If you read my column Unscrewed last week, you know that I promoted the Greek varietal Moschofilero. I think there is tremendous value in the Greek world of wine, once you know where to look.
The history of winemaking in Greece, some argue, extends back 6500 years to the Neolithic period; others claim the earliest hard data is a foot press (I would love to have one—I could type while my foot tap, tap, taps, pressing grapes!), discovered in a Minoan archaeological site on Crete, dated at 1600 B.C. However, high-quality, modern wine production is nascent as compared to the rest of Europe. Although I could go into a long explanation of the current debilitating factors in the Greek wine world that add up to value for YOU, the consumer, I will presume you didn’t come here for a history and economics lesson. Instead, let’s explore Greek wines by starting with a place to which I have traveled recently, and with which most are familiar, but not because of their wine: Santorini.
After years of reading all the hoopla; seeing the striking infinity pool of the Perivolas Hotel grace the cover of every travel magazine at least twice, I bit the bullet and picked touristy Santorini as part of our Greek Cyclades escape, over less-visited islands such as Milos or Amorgos. What I discovered, however, was a visually stunning place; the “Helen” of the Greek Isles. But despite her dramatic beauty, that is as spectacular in person as every glossy marketing campaign has boasted, Santorini proved more than a gorgeous face; she offers vinous and culinary delights that many travelers don’t seem to know are just a few moped clicks away.
The Island of Santorini: Impressions and Rituals
Santorini, also known as Thira (Thera or Theira– this gets confusing when booking hotels and flights), is a volcanic island. Her appearance today is the result of a massive eruption 3500 years ago which literally, blew her top off. This led to the collapse of the volcanic mouth into a caldera (aka crater) to be filled in by the sea, leaving a ring of cliffs upon which the villages are now built. The resulting scenery draws thousands of tourists, but isn’t necessarily stable, as recent seismic tremors indicate. This same volcano is blamed for destroying the Minoan civilization on Crete (the same ones who made the foot press!).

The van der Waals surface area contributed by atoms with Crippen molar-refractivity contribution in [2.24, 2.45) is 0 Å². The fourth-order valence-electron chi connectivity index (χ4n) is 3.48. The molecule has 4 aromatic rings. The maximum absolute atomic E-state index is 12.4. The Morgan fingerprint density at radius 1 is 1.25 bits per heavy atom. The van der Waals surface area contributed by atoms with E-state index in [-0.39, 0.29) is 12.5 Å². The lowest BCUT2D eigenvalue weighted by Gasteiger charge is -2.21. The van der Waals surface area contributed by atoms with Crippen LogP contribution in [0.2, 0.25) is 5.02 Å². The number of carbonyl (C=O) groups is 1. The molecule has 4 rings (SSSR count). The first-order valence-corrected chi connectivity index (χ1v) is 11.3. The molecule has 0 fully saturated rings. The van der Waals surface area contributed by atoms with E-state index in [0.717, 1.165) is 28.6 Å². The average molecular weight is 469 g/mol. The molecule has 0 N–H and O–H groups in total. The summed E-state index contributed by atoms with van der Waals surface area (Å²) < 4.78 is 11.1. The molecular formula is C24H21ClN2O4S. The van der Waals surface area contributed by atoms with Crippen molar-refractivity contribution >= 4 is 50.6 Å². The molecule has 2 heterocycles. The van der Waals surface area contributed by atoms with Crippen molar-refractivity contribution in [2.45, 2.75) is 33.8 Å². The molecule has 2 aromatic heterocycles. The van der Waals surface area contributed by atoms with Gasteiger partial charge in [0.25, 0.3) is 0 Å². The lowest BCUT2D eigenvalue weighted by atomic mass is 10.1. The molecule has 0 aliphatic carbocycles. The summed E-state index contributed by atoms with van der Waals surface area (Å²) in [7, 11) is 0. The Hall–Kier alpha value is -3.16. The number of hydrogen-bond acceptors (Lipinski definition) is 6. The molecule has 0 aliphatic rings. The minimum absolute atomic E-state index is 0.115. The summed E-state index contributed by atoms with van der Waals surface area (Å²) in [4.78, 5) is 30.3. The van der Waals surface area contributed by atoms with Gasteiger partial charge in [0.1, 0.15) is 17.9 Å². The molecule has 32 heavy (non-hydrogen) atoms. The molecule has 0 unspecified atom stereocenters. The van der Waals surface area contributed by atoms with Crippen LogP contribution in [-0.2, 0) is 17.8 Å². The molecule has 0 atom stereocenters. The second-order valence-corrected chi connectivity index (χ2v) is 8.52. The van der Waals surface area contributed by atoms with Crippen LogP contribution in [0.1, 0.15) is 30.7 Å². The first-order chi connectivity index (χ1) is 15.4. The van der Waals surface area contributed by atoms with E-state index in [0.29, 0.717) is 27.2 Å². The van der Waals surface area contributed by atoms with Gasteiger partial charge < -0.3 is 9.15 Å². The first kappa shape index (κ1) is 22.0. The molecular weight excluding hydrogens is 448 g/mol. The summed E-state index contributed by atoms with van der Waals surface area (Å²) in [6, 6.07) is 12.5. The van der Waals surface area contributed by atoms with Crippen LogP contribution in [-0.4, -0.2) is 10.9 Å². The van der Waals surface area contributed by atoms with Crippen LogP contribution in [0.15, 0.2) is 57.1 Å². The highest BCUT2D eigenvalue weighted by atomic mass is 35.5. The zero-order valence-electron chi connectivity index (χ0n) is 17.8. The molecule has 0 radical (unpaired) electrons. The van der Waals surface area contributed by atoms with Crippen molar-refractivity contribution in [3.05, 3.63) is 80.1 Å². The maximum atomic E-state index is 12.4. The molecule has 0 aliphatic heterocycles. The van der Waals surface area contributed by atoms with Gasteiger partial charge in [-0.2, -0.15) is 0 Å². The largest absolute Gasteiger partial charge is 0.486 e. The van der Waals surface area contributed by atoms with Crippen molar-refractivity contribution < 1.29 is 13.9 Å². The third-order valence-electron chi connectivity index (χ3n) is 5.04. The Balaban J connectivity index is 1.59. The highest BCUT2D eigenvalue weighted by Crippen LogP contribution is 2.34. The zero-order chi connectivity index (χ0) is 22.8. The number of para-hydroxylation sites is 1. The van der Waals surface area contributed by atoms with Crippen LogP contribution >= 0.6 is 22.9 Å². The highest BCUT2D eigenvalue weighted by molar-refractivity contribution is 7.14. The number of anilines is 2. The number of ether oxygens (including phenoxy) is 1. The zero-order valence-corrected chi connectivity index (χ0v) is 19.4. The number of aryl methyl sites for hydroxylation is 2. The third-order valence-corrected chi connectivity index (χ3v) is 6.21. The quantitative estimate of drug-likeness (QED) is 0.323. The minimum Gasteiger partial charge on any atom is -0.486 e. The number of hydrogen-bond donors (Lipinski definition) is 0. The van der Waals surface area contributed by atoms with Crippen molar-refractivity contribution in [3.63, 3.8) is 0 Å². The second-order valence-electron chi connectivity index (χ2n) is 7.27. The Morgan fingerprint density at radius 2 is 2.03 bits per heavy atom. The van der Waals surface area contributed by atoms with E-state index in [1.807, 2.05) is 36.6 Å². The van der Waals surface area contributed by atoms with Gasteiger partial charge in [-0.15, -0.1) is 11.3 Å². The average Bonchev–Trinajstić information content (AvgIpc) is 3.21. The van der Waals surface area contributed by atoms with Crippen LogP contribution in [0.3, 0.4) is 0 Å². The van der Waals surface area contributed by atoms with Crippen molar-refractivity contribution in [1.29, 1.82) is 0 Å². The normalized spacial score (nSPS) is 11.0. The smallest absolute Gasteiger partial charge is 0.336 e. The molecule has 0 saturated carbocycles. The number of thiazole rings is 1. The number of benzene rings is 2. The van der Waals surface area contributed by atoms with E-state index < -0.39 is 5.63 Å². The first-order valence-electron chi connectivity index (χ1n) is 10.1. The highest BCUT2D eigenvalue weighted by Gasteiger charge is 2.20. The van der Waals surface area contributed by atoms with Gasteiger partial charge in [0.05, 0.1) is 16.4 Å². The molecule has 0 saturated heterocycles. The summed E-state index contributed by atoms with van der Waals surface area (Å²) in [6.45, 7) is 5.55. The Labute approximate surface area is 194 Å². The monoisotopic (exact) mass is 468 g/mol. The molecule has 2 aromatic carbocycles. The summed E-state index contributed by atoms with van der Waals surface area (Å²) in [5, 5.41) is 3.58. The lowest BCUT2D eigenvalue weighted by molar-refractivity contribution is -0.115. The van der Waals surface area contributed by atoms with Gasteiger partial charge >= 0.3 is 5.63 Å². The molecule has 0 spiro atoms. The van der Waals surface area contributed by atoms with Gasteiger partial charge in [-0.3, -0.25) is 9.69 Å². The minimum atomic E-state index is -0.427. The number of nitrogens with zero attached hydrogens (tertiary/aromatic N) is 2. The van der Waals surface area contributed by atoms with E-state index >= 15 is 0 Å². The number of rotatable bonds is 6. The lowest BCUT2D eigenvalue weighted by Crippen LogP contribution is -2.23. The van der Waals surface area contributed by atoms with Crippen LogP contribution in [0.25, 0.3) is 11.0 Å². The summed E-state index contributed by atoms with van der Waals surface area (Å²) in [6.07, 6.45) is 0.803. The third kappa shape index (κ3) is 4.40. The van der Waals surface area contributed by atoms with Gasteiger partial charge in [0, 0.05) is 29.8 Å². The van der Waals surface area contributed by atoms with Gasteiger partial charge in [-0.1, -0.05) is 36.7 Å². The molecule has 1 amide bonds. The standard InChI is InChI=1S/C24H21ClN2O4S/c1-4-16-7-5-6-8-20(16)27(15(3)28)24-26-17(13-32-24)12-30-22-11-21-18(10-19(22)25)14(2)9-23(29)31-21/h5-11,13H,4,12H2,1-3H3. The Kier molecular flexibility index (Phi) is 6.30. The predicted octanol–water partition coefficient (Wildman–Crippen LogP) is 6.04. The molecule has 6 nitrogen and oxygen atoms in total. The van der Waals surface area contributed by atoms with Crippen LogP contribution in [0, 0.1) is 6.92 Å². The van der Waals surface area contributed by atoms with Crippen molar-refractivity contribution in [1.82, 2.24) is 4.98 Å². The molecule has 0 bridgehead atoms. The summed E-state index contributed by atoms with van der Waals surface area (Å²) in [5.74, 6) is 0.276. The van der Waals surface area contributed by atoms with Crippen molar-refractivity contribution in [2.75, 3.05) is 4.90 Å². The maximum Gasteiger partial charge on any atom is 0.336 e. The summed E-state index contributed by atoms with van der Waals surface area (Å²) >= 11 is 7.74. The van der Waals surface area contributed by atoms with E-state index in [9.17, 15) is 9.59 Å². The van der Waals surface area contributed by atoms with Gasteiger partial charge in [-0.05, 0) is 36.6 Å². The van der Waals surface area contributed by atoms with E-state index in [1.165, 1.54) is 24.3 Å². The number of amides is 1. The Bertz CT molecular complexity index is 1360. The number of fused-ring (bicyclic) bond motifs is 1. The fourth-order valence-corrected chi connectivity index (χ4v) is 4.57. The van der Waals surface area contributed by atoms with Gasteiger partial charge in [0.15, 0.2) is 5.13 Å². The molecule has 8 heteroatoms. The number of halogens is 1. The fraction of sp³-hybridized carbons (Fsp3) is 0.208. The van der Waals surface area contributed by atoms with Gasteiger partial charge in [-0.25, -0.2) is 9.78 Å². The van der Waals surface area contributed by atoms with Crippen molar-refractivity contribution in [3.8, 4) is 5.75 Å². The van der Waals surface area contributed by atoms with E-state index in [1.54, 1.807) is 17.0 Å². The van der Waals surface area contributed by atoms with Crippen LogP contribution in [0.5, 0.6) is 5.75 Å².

Our 5:15 am, 45-minute flight out of Athens touched down on the outer edge of the isle, just as the sun began to glow, slowly hoisting itself out of the eastern stretch of sea. We would be staying on the caldera side, not far from bustling Fira town, the capital. After a short cab ride from the airport, we arrived at our hotel the Heliotopos, and were greeted with our first glimpse of the famous view, from our private balcony.
The azure expanse of sea stretched as though to another galaxy, silent and shimmering, only broken by the occasional boat skimming across its deep waters, ribbons traced across the placid surface. Steep, stark cliffs stretched starward, nearly 1000 feet above the ocean, with apparently as much descending into the depths below. As the rim curves, one can see specks of whitewashed villages, perched along the precipice; cubic homes built in jumbled stacks, as though rows of teeth in the mouth of a sleeping shark, swallowing the sea below.
During our four days on the island, we fell into an easy routine. Wine tasting during the day, followed by a sunset vigil on our balcony. Each evening we rambled down the hill to the nearest mart to collect fresh cheeses, local bread and cured meats before our evening celestial worship. We supplemented our offerings with the very local rose (I think the shopkeeper made it at home) or one of the many Assyrtikos we had amassed during our circadian wine tastings. Four days felt like one on Santorini, and after discovering there were multiple wineries producing high-quality vino strewn throughout the island, I quickly wished I had booked a week.
The Wine(s) of Santorini and Unusual Growing Conditions
Prior to my trip, I knew Greece produced wine, but I didn’t know Santorini was so prominent in its portfolio. The primary grape grown is Assyrtiko, often expounded as the finest white varietal from Greece. Although that is not entirely true, one can claim Assyrtiko has had the most international exposure.
Known for producing dry wines (except for Vinsanto) with vivid acidity, excellent structure, moderate to high-alcohol and saturated flavors ranging from citrus, smoke, pepper and minerality, Assyrtiko flourishes in the volcanic soils of the island. Flourish may be too strong a word, however, as the grape vines are trained to keep low to the ground in a basket shape, rather than on a traditional trellis, to protect against fierce winds and heat. In fact, the grapes can only survive in this harsh environment due to the ingenuity of the original farmers who perfected this method of viticulture thousands of years ago.